Today's customers are perhaps more value-driven than ever before. Customers want to do business with socially conscious companies; ones that reflect their values. While the values that matter most can vary from customer to customer, commonly discussed issues such as diversity and environmental consciousness can have a very real impact on whether someone decides to do business with you.

Though you may share many of your customers' values, you may feel at a loss as to how you can highlight the importance these have to you and your organization as a whole. But by doing so, you can make significant headway in gaining their trust and loyalty.

1. Walk the walk.

Brands' actions matter. A company can tout its diversity initiatives, but if its leadership remains fundamentally white and male, customers are going to view the business as hypocritical at best. When companies mistreat their workers or are caught in other unethical actions, no amount of talking is going to undo the damage.

Microsoft's recentlyannounced $68.7 billion acquisition of gaming company Activision Blizzard sheds light on just how damaging poor behavior can be. Activision CEO Bobby Kotick has recently been under fire for allowing a culture of harassment to pervade his company, leading to protests and employee walkouts.

Many analysts believe that the scandal surrounding Kotick was part of what led to Microsoft being able to acquire the company in a cash deal. Unsurprisingly, some have also accused Microsoft of hypocrisy after its November statements that it would reevaluate its relationship with Activision Blizzard after news of the company's scandals became widespread.

Time will tell how things play out with Microsoft's acquisition. Still, thus far, its apparent desire to brush the accusations against Kotick under the rug aren't earning it high marks among customers.

2. Share messaging that focuses on everyday concerns.

Customer values don't always touch on hot-topic issues like sexism and racism in the workplace. Quite often, the values that matter most to customers are the things that directly impact them on a daily basis.

This became especially clear during a recent conversation with Danny Sit, CEO of NUU. With decades of experience in the electronics manufacturing industry, Sit has seen firsthand just how quickly smartphones and other electronic devices have become a central part of society. While this has certainly brought about many positives, the inherent cost of most of these devices can be a very real barrier for many.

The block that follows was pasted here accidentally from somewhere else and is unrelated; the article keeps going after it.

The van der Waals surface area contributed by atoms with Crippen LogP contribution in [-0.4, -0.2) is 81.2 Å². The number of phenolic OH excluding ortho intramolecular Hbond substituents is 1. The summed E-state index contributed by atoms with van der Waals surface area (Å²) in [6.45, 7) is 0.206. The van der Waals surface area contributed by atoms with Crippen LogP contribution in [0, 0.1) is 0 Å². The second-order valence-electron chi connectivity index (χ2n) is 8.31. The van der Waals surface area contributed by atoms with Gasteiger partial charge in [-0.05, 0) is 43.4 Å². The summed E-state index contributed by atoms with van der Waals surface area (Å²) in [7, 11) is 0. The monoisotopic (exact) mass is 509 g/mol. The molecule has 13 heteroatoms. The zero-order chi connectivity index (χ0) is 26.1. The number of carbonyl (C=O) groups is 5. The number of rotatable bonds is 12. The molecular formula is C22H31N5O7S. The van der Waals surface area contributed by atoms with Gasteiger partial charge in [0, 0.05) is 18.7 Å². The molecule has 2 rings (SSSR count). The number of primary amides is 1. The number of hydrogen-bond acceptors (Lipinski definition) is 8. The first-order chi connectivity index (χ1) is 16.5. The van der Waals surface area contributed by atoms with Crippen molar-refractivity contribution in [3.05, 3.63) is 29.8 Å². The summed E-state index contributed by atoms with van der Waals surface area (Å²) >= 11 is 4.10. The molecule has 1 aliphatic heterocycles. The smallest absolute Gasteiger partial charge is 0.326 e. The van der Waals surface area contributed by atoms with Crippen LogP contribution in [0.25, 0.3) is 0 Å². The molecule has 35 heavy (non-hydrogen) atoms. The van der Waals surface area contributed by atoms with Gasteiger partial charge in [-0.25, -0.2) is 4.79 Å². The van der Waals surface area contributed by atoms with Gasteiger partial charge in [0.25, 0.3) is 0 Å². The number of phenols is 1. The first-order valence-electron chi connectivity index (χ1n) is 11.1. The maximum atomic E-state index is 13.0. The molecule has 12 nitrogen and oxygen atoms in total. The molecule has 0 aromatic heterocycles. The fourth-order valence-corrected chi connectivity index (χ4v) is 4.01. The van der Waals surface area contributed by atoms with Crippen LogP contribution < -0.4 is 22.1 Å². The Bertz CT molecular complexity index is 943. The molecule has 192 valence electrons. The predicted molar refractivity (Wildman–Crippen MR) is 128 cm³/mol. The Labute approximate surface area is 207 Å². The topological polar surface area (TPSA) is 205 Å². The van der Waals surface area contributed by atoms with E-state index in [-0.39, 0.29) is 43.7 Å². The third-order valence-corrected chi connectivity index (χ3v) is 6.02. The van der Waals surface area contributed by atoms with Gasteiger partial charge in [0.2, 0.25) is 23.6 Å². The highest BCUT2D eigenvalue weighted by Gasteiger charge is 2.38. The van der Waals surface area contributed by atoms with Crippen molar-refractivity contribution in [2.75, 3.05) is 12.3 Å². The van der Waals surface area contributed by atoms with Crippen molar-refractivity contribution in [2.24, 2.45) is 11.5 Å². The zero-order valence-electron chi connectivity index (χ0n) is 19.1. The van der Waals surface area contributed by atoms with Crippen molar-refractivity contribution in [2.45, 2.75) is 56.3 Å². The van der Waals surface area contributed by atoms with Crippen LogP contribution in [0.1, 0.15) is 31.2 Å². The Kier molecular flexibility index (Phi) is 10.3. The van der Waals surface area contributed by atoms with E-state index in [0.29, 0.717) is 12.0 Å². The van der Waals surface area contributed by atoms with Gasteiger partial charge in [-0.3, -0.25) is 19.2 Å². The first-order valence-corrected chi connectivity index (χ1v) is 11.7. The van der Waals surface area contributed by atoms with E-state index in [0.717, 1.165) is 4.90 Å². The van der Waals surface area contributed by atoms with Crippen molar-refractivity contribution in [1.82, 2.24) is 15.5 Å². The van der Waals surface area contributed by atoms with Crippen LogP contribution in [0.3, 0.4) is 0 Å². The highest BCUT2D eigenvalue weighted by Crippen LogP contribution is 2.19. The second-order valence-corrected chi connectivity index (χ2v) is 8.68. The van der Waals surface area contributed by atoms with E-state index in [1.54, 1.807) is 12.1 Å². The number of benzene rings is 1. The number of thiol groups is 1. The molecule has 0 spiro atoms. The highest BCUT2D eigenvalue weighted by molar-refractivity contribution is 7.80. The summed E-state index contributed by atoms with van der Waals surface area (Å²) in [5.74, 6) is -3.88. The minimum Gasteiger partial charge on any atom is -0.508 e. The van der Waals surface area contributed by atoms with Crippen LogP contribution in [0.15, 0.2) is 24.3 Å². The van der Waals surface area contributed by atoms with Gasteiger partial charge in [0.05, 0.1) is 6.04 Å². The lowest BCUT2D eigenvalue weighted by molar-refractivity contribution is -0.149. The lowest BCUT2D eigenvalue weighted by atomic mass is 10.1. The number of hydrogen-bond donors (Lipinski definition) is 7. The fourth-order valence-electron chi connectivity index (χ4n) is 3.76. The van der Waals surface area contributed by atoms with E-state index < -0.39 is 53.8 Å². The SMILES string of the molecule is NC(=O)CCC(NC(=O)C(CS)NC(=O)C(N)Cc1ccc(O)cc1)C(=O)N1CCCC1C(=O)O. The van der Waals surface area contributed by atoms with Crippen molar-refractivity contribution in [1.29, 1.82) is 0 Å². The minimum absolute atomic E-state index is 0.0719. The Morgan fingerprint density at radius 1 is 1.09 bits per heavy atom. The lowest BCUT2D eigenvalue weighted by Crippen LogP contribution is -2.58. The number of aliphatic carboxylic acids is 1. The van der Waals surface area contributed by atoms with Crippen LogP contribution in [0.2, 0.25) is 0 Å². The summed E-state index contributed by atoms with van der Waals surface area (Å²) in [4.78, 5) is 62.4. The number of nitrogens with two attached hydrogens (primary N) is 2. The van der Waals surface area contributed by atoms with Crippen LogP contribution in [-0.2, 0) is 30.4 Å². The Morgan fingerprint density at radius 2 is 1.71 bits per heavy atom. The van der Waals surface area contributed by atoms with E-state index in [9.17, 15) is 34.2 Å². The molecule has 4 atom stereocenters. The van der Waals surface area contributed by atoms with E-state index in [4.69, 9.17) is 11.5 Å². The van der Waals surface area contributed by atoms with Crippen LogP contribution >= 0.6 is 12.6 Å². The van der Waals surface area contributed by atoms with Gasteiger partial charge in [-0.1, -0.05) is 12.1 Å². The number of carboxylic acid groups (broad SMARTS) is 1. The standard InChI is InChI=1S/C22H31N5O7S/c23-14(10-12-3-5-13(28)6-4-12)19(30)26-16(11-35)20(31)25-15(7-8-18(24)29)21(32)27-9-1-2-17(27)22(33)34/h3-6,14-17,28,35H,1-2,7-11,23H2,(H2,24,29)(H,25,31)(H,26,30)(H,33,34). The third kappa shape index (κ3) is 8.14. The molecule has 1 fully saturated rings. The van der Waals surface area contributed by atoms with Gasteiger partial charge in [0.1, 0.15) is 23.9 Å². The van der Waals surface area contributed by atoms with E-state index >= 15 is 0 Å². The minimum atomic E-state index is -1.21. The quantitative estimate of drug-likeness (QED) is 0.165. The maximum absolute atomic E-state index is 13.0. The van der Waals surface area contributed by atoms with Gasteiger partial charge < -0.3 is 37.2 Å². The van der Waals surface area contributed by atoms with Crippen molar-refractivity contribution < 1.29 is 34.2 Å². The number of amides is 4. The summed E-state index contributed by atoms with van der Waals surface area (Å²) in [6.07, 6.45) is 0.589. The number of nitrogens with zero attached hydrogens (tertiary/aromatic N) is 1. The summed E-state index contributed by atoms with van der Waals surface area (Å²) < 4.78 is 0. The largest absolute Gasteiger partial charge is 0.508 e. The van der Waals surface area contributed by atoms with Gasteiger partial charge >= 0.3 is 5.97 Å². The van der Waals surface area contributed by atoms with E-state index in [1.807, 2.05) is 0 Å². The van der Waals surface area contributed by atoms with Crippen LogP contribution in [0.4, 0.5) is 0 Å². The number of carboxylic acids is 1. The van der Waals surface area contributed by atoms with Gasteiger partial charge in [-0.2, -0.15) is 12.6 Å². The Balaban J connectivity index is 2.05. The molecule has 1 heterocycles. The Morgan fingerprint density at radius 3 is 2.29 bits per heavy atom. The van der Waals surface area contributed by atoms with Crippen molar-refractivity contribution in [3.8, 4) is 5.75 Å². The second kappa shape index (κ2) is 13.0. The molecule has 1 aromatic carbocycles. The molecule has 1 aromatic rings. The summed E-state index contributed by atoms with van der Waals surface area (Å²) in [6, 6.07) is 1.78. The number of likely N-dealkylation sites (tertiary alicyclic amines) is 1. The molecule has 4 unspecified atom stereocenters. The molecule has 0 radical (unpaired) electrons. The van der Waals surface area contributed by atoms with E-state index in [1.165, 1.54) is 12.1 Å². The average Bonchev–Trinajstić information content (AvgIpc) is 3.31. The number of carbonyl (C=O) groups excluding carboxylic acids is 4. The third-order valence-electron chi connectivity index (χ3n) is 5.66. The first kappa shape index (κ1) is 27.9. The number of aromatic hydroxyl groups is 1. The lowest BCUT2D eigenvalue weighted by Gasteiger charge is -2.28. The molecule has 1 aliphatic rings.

To that end, Sit chose to focus on quality-driven, uncompromising goods with pricing that meets the demands of customers. This has since been a core part of the brand's messaging -- customers don't have to give up on quality when pursuing aggressive pricing. Consistent messaging around this value of financial responsibility has helped Sit's brand connect with customers on an issue they worry about every day.

3. Contribute to meaningful causes.

Of course, many customers want to see the brands they do business with contributing to larger causes. This way, they feel that when they make a purchase from the company, they are contributing to something bigger than themselves. They want brands to help them make a difference in the world.

It should come as no surprise, then, that an ever-increasing number of companies are investing in charitable initiatives and consistently updating customers on the work they are doing in these areas. These don't have to be large-scale initiatives that focus on politically charged issues, either. Small businesses can contribute to their local communities by donating time, money, or other resources to food banks, homeless shelters, or other local charities.

In addition to the brand's own messaging about these contributions, such actions often garner attention in the local press, which can deliver fantastic PR for the brand -- not that this should be the primary motivation for making charitable contributions. 

Authentic actions with real impact can dramatically increase customer loyalty among those who support similar causes, or who simply appreciate the good work a business is doing in their community.

Seventy-one percent of customers feel it is important to buy from brands that share their values and beliefs -- and among Millennials, this is even higher, at 83 percent. What a company says and does comes under closer scrutiny than ever. By highlighting the ways that your brand aligns with the values of its customers, you can gain lasting loyalty in an increasingly competitive marketplace.